There are three kinds of trauma that affect people; acute trauma from a single event, complex trauma from exposure to multiple traumatic events, and chronic trauma from repeated exposure to stressful events like bullying.
An adult or child could experience trauma due to any event they find emotionally or physically harmful or threatening. Every person has their own ability to cope, process, and react from trauma and something that is traumatic for one person might not be traumatic for another. Some children might not be aware they have experienced trauma or name it until they are into adulthood.
Students that are experiencing or have experienced trauma may show signs like aggression, negative thinking, being on high alert, difficulty expressing emotions or with self-regulation, or even physical symptoms.
One difficulty that educators face currently is being able to identify every student who has experienced trauma and how to be best prepared to support students who are struggling. Educators should use trauma-informed teaching techniques that will benefit all students. Trauma-informed teaching is not a specific curriculum but a way to build relationships with students and help them emotionally and academically. It is important especially in this pandemic that teachers address the areas that are affected by trauma; sense of safety, connectedness, and feelings of hope.
Below are some trauma-informed activities for students during this Covid-19 time.
Consistent Schedule and Behavior System
Teachers should maintain the same schedule every day in their classroom. Students who have experienced trauma thrive with predictable routines, roles, structures, and responsibilities. The expectations for student behavior should also be clear for students to learn and adhere to. It makes it difficult for students who see multiple teachers every day if each teacher has a different way of responding to behavior and administering consequences.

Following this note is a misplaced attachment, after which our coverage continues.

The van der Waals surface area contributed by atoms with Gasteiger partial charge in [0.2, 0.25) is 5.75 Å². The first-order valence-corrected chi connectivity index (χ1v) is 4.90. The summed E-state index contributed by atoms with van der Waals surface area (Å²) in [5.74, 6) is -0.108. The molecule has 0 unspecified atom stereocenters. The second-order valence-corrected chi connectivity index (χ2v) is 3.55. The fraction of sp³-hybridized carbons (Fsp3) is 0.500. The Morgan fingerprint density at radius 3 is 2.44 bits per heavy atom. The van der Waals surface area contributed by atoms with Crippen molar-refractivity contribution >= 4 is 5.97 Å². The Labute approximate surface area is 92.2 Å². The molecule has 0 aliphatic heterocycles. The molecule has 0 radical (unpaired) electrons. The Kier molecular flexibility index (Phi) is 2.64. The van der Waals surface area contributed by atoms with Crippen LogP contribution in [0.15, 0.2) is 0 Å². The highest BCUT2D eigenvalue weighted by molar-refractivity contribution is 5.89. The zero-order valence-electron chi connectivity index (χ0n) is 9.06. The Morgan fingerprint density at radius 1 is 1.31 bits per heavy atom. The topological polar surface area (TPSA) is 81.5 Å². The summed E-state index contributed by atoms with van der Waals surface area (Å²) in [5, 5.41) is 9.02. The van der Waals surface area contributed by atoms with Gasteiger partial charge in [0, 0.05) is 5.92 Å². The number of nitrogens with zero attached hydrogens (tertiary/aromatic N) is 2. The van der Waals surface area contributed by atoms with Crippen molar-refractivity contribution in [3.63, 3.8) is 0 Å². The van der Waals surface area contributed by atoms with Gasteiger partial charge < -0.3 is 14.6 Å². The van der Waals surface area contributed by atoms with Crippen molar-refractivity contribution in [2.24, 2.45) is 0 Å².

Community Circle for Relationship Building
Teachers can use community building exercises daily in their digital or in person classrooms to help build social and emotional skills. This is the time where students can cultivate relationships and make connections with other students. There are many songs, community building games and activities that happen during this time. Some schools use a part of their community circle times for the social and emotional curriculum.
Teachers can help students identify their assets and strengths every day through affirmation statements. Some children hear positivity spoken to and about them at home but some hear more negativity. Affirmations is an activity that teachers can use to help students start the day on the right foot. Teachers can have all students repeat the same affirmation each day or they can customize the affirmations for each student. When students understand this activity they can choose the affirmations they believe of themselves to say each morning without teacher prompting. This will help students change their inner negative self talk and become more positive. Some affirmation statements are, “I am smart. I am kind. I am capable of anything. I am powerful beyond measure. I can choose my attitude.”